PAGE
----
Things got interesting at No. 5, where Central has Saginaw winger Vincent Trocheck there ahead of notables such as Tobias Rieder, Ryan Murphy, Nicklas Jensen and Matt Puempel. The undersized but skilled Trocheck is fast and plays with some jam, but putting him ahead of the others in the pecking order created a bit of a kerfuffle when the list hit the streets.
"Having Trocheck at five is crazy and I like him," the scout said.
German winger Tobias Rieder is the second of Kitchener's sublime import duo, and may well be the best player to ever come out of that country when all is said and done. The speedy and ultra-skilled forward showed no transition struggles and has been a crucial element in keeping Kitchener's high-octane offense going, especially with the loss of 50-goal man Jeff Skinner to the Carolina Hurricanes. We're not saying Rieder is the next Skinner (he's got similar size and can really fly; doesn't have quite the sublime hands/hockey sense though), but he's one heck of a scoring talent, and hockey is in his blood. This is a kid who is absolutely driven to be in the NHL one day, and based on early returns, he's going to get there.
Oshawa center Boone Jenner was seventh, the second head-scratcher after Trocheck. Yes, Jenner is a character guy and has some excellent hands and scoring instincts, but his skating is mediocre (though hearing it has improved from last season). The thing with Jenner is some questionable upside at the pro level. This is a guy with five goals and 12 points in 18 OHL games. When you compare his numbers to what the other guys behind him are doing, it doesn't make a lot of sense, especially since Oshawa has a pretty loaded group of forwards.
At eight is Kitchener defenseman Ryan Murphy, the third Ranger in the top-10. What the diminutive but uber-skilled defenseman is doing in the OHL scoring race is truly remarkable. He currently sits third overall in the league with 11 goals and 35 points in just 20 games-- truly sick numbers for a blue liner (he's got just one goal less than Jenner has points-- think about that for a second).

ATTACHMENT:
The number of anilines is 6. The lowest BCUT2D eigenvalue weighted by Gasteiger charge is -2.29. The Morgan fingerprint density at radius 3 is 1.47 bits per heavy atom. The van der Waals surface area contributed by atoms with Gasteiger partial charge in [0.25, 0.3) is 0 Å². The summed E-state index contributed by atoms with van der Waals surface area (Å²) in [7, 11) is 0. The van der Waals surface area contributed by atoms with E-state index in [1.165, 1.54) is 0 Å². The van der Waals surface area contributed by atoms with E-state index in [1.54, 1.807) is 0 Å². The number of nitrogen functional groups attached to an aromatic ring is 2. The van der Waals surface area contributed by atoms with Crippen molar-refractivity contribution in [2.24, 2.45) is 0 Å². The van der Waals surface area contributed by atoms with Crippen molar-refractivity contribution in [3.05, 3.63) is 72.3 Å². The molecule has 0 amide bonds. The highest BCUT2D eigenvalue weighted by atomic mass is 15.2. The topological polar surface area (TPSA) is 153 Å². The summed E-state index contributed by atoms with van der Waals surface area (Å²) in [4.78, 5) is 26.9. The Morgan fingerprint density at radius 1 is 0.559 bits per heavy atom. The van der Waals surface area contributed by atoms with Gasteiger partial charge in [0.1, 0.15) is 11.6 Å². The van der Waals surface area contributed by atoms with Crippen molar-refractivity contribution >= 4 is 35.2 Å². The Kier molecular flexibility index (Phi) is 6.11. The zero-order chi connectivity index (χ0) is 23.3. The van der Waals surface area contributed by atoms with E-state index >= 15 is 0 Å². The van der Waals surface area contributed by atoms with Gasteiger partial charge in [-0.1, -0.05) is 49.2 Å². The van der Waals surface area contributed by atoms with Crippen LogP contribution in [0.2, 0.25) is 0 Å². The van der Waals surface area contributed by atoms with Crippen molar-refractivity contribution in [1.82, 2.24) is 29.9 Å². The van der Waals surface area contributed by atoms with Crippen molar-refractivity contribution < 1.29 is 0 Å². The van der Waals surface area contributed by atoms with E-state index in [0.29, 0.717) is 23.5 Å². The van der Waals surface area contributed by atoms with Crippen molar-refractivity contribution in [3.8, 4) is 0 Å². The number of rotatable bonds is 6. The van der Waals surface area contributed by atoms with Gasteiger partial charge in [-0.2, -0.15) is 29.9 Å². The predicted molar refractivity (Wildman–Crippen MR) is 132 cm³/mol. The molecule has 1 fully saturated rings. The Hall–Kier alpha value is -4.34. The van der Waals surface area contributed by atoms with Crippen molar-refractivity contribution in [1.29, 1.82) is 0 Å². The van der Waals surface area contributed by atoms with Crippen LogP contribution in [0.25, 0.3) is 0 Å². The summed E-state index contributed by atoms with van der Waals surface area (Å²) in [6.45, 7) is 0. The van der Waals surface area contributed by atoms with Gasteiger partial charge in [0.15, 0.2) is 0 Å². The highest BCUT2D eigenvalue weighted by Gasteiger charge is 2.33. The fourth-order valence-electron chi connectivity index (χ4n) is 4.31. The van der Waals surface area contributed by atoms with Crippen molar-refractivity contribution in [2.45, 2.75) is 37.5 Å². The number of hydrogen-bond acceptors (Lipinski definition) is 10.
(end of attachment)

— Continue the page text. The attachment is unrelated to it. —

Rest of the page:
Murphy is probably the draft's most polarizing figure right now. His skating and puck skills are elite; his offensive hockey sense off the charts. He can control the offensive tempo of a game like no other player at his position. He's even improved his defensive play from last year to this. Don Cherry went on Hockey Night in Canada on Saturday and predicted that Murphy would be the No. 1 overall pick in June.
Yet, there are doubts, especially among some in the NHL scouting community. Here is one experienced and greatly respected talent hound's take on Murphy, and it's similar to others B2011DW has heard off the record.
"Ryan Murphy at the end of the day should be fourth on the Central List in my opinion," the scout said. "If you're a team like the Bruins, it's all gravy at this point, right? You've gotten a player like Tyler Seguin, so why not roll the dice a little bit on a player like Murphy if he's there (with that Toronto pick)?